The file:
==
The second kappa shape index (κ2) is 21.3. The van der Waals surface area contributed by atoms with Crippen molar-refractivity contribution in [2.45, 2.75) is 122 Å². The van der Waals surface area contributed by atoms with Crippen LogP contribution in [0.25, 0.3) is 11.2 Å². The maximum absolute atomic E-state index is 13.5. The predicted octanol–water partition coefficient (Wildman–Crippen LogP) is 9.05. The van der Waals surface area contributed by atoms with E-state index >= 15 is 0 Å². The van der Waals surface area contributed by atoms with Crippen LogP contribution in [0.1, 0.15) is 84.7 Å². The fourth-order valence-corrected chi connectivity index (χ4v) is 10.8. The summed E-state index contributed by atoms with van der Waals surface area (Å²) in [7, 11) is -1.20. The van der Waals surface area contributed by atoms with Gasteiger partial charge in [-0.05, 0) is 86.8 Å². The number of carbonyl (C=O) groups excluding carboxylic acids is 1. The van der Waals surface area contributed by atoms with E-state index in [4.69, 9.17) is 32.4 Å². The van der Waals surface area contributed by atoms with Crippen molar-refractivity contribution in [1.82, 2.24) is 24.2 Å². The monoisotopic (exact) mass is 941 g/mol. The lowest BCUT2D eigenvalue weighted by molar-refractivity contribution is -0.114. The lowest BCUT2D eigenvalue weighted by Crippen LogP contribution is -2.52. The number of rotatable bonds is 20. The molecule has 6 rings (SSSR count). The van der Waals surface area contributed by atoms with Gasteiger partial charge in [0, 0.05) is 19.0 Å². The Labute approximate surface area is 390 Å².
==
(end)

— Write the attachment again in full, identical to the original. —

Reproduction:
The second kappa shape index (κ2) is 21.3. The van der Waals surface area contributed by atoms with Crippen molar-refractivity contribution in [2.45, 2.75) is 122 Å². The van der Waals surface area contributed by atoms with Crippen LogP contribution in [0.25, 0.3) is 11.2 Å². The maximum absolute atomic E-state index is 13.5. The predicted octanol–water partition coefficient (Wildman–Crippen LogP) is 9.05. The van der Waals surface area contributed by atoms with E-state index >= 15 is 0 Å². The van der Waals surface area contributed by atoms with Crippen LogP contribution in [0.1, 0.15) is 84.7 Å². The fourth-order valence-corrected chi connectivity index (χ4v) is 10.8. The summed E-state index contributed by atoms with van der Waals surface area (Å²) in [7, 11) is -1.20. The van der Waals surface area contributed by atoms with Gasteiger partial charge in [-0.05, 0) is 86.8 Å². The number of carbonyl (C=O) groups excluding carboxylic acids is 1. The van der Waals surface area contributed by atoms with E-state index in [4.69, 9.17) is 32.4 Å². The van der Waals surface area contributed by atoms with Crippen molar-refractivity contribution in [1.82, 2.24) is 24.2 Å². The monoisotopic (exact) mass is 941 g/mol. The lowest BCUT2D eigenvalue weighted by molar-refractivity contribution is -0.114. The lowest BCUT2D eigenvalue weighted by Crippen LogP contribution is -2.52. The number of rotatable bonds is 20. The molecule has 6 rings (SSSR count). The van der Waals surface area contributed by atoms with Gasteiger partial charge in [0, 0.05) is 19.0 Å². The Labute approximate surface area is 390 Å².